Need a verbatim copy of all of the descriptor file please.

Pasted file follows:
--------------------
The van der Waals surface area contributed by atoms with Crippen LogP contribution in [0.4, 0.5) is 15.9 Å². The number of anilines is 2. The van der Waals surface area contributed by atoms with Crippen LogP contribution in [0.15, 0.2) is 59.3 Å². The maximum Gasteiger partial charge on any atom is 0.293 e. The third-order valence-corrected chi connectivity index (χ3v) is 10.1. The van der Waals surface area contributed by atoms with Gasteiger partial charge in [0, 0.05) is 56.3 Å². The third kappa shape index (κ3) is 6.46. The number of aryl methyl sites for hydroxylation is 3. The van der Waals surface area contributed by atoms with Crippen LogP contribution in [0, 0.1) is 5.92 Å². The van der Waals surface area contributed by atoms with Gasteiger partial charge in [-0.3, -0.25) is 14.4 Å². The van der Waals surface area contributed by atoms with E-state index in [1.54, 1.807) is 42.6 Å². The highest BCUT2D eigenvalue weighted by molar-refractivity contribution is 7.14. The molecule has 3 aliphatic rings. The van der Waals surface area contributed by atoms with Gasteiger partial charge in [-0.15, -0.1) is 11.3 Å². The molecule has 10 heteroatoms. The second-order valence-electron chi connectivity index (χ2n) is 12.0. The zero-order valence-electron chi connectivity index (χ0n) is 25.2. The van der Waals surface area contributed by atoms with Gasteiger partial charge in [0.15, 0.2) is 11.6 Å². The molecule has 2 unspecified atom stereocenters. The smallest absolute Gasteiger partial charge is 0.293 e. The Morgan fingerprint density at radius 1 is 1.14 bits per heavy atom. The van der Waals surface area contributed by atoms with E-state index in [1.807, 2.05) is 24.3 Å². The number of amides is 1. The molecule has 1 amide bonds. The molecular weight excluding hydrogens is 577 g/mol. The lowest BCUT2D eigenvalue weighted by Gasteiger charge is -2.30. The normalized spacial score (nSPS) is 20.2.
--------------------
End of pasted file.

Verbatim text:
The van der Waals surface area contributed by atoms with Crippen LogP contribution in [0.4, 0.5) is 15.9 Å². The number of anilines is 2. The van der Waals surface area contributed by atoms with Crippen LogP contribution in [0.15, 0.2) is 59.3 Å². The maximum Gasteiger partial charge on any atom is 0.293 e. The third-order valence-corrected chi connectivity index (χ3v) is 10.1. The van der Waals surface area contributed by atoms with Gasteiger partial charge in [0, 0.05) is 56.3 Å². The third kappa shape index (κ3) is 6.46. The number of aryl methyl sites for hydroxylation is 3. The van der Waals surface area contributed by atoms with Crippen LogP contribution in [0, 0.1) is 5.92 Å². The van der Waals surface area contributed by atoms with Gasteiger partial charge in [-0.3, -0.25) is 14.4 Å². The van der Waals surface area contributed by atoms with E-state index in [1.54, 1.807) is 42.6 Å². The highest BCUT2D eigenvalue weighted by molar-refractivity contribution is 7.14. The molecule has 3 aliphatic rings. The van der Waals surface area contributed by atoms with Gasteiger partial charge in [-0.15, -0.1) is 11.3 Å². The molecule has 10 heteroatoms. The second-order valence-electron chi connectivity index (χ2n) is 12.0. The zero-order valence-electron chi connectivity index (χ0n) is 25.2. The van der Waals surface area contributed by atoms with Gasteiger partial charge in [0.15, 0.2) is 11.6 Å². The molecule has 2 unspecified atom stereocenters. The smallest absolute Gasteiger partial charge is 0.293 e. The Morgan fingerprint density at radius 1 is 1.14 bits per heavy atom. The van der Waals surface area contributed by atoms with E-state index in [1.807, 2.05) is 24.3 Å². The number of amides is 1. The molecule has 1 amide bonds. The molecular weight excluding hydrogens is 577 g/mol. The lowest BCUT2D eigenvalue weighted by Gasteiger charge is -2.30. The normalized spacial score (nSPS) is 20.2.